Paul Muldoon, ‘Seamus Heaney’s Beauty’ [funeral eulogy], in The New Yorker (2 Sept. 2013)

[Source: The New Yorker - online; accessed 29.03.2014. Incls. photo-port. by Mariana Cook (2001) and photo of Heaney and Muldoon on the top of the Sandycove Martello. The text delivered as the eulogy at Seamus Heaney’s funeral, which took place in Dublin on September 2, 2013]

I called the Heaney house once years ago. Maybe thirty years, now. The phone was answered by one of the boys. Michael, I’m pretty sure. He was a teen-ager at the time. Having known him since he was a kid, I was glad to have a chance to have a chat and hear what he was up to. After a while, Michael ventured, “I suppose you’ll want to speak to head-the-ball?” Not being a parent at the time, I was a little taken aback by the familiarity, perhaps even the over-familiarity, of this nomenclature. Even if Michael didn’t call Seamus “head-the-ball” to his face (which I’m pretty sure he didn’t), I realize now that it was a very telling moment. It was a moment that suggested a wonderfully relaxed attitude between father and teen-age son, one I now see as highly difficult to establish and maintain.

The Seamus Heaney who was renowned the world over was never a man who took himself too seriously, certainly not with his family and friends. He had, after all, a signal ability to make each of us feel connected not only to him but to one another. We’ve all spent many years thinking about his poetry. We’ll all spend many more years thinking about it. It’s the person rather than the poet I’m focussing on today. The person who did everything con brio, “with vigor.” This was, after all, the Seamus Heaney who repurposed Yeats’s description of a bronze chariot in his poem “Who Goes With Fergus?” and referred to his B.M.W. as a “brazen car.” However the Seamus Heaney we’re here to celebrate today might be described, “brazen” is hardly a word that comes to mind. Anything that smacks of ostentation would be quite inappropriate. As would anything that smacks of meanness of spirit. A word that might come to mind is “bounteous.” And, while I’m in the realm of the “B”s, maybe even “bouncy.”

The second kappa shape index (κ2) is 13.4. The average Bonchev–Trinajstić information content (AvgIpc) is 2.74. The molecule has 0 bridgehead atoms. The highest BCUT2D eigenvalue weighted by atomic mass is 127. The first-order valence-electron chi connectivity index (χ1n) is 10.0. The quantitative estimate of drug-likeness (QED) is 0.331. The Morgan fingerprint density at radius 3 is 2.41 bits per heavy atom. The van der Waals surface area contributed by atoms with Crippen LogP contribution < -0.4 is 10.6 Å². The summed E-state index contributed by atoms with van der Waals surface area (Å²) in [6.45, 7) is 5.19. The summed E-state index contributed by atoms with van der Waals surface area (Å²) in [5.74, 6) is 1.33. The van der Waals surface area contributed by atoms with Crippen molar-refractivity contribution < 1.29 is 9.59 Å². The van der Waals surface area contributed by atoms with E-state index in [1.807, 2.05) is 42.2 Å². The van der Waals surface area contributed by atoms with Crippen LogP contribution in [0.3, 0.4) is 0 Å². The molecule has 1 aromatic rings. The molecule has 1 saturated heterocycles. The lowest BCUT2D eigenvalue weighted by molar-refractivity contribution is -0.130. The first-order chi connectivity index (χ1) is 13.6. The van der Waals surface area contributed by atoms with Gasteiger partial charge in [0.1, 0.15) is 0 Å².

This last may seem a bit strange, but I have a distinct memory of playing football with Seamus, Michael, and Christopher somewhere in or around Glanmore. When I say “football,” I need to be clear, particularly when this could well have been in an era when soccer was perceived as a foreign game. Let’s put it like this. It was not a game in which Seamus’s talent for heading the ball was ever called on. It was Gaelic football, and I have to tell you that I speak as someone who’s been shoulder-charged by Seamus Heaney. He bounced me off like snow off a plough. Benignly, though. “Benign” is another word that comes to mind.

Actually, “benign” is somewhat inadequate. “Big-hearted” is coming closer. On the subject of the heart, when Seamus was fitted with a monitored electronic device a few years ago he took an almost unseemly delight in announcing, “Blessed are the pacemakers.” Seamus’s big-hearted celebrity attracted other celebrities, of course. Movers and shakers always attract movers and shakers. Was it a young Michael (or a young Christopher, perhaps?), who was introduced to a couple of dinner guests and inquired of each of them in turn, “What is it you’re famous for?” To return to Seamus’s capacity to act con brio, I don’t think I’ve ever seen another human being, with the possible exception of Usain Bolt, move with such speed and accuracy as did Seamus when he heard the then toddler Catherine-Ann cry out in distress after falling in the yard. He positively sprinted, swept her up in his arms, brought her to a safe place.

It was Seamus Heaney’s unparalleled capacity to sweep all of us up in his arms that we’re honoring today. Though Seamus helped all of us develop our imaginative powers we can only imperfectly imagine what Marie is going through. She above all recognizes that other great attribute of Seamus Heaney. I’m thinking of his beauty. Today we mourn with Marie and the children, as well as the extended families, the nation, the wide world. We remember the beauty of Seamus Heaney - as a bard, and in his being.

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